Corollary 11. Let be a set-valued map satisfy the following conditions. (1)For all , implies .(2)For all , is lower semicontinuous.(3)For all , is convex with respect to .(4)The map has open graph in .(5)For all , is upper semicontinuous and compact valued on .(6)For all , .(7)There exists a family satisfying conditions and of Definition 4 coercing and the following one. For each , there exists such that Then there exists such that for all .
Proof. Following , if the map is lower semicontinuous and is closed, then condition of Theorem 9 is satisfied. Furthermore and also by , condition of Theorem 9 is fulfilled, if for all , the map is upper semicontinuous along line segments with compact values, and the map has open graph in .
Now let denote the space of all continuous linear operators . For , we write and for , we write . The following result is a variational inequality formulation of our main result.
Corollary 12. Let a map be given such that for all is nonempty. Suppose the following. (1)For all , implies .(2)The map has open graph in .(3)For all , is upper semicontinuous on and compact valued.(4)There exists a family satisfying conditions and of Definition 4 and the following one: for each , there exists such that Then there exists such that for all .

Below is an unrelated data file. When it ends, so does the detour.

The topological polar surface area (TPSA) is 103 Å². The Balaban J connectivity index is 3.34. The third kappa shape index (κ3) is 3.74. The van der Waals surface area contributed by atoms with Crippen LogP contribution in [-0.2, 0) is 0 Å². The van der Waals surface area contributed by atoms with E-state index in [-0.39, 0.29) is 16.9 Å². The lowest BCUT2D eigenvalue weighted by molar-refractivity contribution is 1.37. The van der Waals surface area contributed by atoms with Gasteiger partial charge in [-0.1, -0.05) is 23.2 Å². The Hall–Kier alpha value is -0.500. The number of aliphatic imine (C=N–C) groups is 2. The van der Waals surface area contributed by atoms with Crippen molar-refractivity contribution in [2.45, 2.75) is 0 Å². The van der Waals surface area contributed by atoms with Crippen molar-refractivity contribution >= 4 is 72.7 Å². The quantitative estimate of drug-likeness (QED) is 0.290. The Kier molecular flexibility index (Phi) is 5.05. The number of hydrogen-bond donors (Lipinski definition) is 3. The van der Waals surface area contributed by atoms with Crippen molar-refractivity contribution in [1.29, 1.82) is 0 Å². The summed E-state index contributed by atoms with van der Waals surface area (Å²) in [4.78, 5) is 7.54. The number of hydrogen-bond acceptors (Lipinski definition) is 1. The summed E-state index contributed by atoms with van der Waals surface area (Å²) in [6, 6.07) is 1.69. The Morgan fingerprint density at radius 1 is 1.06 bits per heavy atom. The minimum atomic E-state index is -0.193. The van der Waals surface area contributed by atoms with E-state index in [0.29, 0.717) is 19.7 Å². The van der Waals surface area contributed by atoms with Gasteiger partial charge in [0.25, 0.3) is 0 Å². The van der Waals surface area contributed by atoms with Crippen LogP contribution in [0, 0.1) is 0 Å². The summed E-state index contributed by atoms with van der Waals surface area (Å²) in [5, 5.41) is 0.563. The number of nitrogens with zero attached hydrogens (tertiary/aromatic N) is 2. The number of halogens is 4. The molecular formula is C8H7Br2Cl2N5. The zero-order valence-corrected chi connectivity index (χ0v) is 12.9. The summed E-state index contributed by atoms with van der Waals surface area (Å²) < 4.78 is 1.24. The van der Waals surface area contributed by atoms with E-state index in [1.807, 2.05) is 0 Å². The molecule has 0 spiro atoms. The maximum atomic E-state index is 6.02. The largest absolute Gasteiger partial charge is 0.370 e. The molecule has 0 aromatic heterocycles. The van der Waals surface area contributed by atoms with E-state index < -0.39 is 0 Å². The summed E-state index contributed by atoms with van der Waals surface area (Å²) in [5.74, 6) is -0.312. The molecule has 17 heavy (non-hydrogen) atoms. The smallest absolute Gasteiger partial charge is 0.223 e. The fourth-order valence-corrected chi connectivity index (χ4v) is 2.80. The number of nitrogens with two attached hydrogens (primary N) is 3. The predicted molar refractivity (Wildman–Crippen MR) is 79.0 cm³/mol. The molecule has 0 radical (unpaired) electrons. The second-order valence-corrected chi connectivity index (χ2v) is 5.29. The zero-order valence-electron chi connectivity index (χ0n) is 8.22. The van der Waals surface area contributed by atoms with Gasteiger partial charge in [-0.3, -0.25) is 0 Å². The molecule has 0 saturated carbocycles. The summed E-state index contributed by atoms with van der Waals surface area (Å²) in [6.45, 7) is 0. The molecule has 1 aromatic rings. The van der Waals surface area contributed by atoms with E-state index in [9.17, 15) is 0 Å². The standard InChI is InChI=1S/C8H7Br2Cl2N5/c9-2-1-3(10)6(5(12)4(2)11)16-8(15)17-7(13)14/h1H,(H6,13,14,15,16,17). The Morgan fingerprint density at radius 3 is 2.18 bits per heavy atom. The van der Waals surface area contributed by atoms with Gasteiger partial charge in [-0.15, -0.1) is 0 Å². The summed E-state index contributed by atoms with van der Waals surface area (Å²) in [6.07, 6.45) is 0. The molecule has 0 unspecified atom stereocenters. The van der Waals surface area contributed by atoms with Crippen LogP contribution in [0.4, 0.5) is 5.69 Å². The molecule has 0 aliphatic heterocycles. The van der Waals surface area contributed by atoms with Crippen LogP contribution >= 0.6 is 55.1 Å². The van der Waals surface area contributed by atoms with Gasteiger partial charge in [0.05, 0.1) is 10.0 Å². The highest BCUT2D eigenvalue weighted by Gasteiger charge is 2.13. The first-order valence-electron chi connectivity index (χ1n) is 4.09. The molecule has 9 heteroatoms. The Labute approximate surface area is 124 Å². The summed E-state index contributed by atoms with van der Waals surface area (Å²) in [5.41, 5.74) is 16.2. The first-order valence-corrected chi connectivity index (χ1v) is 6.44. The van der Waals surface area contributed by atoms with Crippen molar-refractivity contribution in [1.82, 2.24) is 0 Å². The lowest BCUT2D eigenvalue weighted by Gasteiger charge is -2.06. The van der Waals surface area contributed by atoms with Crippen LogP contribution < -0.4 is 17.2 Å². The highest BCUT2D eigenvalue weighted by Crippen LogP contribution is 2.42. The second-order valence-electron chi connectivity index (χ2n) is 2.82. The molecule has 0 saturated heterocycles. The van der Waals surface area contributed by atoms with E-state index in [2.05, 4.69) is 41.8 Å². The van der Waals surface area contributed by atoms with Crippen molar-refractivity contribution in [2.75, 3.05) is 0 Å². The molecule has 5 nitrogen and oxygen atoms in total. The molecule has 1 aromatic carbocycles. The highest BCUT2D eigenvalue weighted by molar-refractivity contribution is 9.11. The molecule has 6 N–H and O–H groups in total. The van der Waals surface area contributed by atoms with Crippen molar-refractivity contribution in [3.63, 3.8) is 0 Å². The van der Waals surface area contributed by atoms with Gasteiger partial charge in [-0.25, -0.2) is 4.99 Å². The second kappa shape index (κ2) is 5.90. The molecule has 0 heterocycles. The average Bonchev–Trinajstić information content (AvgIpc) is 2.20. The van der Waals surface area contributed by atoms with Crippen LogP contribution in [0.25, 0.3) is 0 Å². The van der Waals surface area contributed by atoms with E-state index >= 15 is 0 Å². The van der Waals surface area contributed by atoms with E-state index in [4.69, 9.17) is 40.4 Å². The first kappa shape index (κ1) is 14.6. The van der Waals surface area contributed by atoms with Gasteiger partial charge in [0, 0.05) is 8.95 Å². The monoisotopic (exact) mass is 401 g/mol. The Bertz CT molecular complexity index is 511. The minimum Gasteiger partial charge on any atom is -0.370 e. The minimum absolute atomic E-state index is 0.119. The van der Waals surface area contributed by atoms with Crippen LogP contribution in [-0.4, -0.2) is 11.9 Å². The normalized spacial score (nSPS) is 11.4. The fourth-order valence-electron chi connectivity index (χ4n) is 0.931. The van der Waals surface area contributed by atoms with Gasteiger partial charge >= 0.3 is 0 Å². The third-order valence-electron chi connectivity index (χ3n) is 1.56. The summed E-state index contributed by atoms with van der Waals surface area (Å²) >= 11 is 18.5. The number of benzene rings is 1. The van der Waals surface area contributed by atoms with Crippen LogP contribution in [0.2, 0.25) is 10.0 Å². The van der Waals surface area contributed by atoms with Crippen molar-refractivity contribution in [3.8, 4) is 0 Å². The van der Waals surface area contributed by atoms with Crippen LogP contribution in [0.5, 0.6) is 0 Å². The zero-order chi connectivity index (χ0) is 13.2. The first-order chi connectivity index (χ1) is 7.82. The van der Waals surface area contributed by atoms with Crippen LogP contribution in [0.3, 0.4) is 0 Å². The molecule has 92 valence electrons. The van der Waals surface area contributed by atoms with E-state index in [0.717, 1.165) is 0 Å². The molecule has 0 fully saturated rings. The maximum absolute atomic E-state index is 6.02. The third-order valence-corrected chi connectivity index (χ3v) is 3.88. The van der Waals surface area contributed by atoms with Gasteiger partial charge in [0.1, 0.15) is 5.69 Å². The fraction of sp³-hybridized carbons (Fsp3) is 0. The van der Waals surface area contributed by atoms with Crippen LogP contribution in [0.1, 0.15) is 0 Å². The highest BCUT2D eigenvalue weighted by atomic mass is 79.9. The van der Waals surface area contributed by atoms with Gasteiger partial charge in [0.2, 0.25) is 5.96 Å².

Proof. Take , , and . Then conditions and of Theorem 9 are clearly satisfied. holds since each member of is continuous and is closed. is satisfied since and . and hold since for all :
To verify hypothesis , we have to show that is closed in . Let be a net in converging to ; we may assume , since , and we may assume for all as well. Thus with and with . For every , there exists with ; then . We conclude as above that there is a subnet converging to some . The corresponding converges to , since has open graph; we obtain ; hence .
Conflict of Interests
The authors declare that there is no conflict of interests regarding the publication of this paper.
The authors extend their appreciation to the Deanship of Scientific Research at King Saud University for funding the work through the research group Project (RGP-VPP 237).
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Copyright © 2014 Souhail Chebbi and Bessem Samet. This is an open access article distributed under the Creative Commons Attribution License, which permits unrestricted use, distribution, and reproduction in any medium, provided the original work is properly cited.